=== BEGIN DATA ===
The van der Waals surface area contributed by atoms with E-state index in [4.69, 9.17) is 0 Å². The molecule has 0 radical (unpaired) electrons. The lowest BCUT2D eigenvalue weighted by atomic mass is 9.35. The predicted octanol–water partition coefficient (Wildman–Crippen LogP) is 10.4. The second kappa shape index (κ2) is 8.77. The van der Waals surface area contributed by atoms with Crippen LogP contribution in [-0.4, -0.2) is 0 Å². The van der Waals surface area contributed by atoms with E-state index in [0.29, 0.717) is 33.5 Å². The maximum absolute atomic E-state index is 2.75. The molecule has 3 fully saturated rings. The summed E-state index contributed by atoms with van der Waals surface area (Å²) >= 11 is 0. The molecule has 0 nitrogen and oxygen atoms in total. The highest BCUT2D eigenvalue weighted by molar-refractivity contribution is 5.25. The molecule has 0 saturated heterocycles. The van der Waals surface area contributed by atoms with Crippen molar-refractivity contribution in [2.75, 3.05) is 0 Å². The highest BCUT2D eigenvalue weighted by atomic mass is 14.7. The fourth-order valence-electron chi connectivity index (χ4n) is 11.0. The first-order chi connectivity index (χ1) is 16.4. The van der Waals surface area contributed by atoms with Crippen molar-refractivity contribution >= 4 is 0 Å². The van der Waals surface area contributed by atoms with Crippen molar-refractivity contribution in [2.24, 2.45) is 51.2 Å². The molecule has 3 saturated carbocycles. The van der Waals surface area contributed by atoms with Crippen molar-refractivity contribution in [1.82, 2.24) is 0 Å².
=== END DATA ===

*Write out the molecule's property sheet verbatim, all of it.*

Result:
The van der Waals surface area contributed by atoms with E-state index in [4.69, 9.17) is 0 Å². The molecule has 0 radical (unpaired) electrons. The lowest BCUT2D eigenvalue weighted by atomic mass is 9.35. The predicted octanol–water partition coefficient (Wildman–Crippen LogP) is 10.4. The second kappa shape index (κ2) is 8.77. The van der Waals surface area contributed by atoms with Crippen LogP contribution in [-0.4, -0.2) is 0 Å². The van der Waals surface area contributed by atoms with E-state index in [0.29, 0.717) is 33.5 Å². The maximum absolute atomic E-state index is 2.75. The molecule has 3 fully saturated rings. The summed E-state index contributed by atoms with van der Waals surface area (Å²) >= 11 is 0. The molecule has 0 nitrogen and oxygen atoms in total. The highest BCUT2D eigenvalue weighted by molar-refractivity contribution is 5.25. The molecule has 0 saturated heterocycles. The van der Waals surface area contributed by atoms with Crippen molar-refractivity contribution in [2.75, 3.05) is 0 Å². The highest BCUT2D eigenvalue weighted by atomic mass is 14.7. The fourth-order valence-electron chi connectivity index (χ4n) is 11.0. The first-order chi connectivity index (χ1) is 16.4. The van der Waals surface area contributed by atoms with Crippen molar-refractivity contribution >= 4 is 0 Å². The van der Waals surface area contributed by atoms with Crippen molar-refractivity contribution in [2.24, 2.45) is 51.2 Å². The molecule has 3 saturated carbocycles. The van der Waals surface area contributed by atoms with Crippen molar-refractivity contribution in [1.82, 2.24) is 0 Å².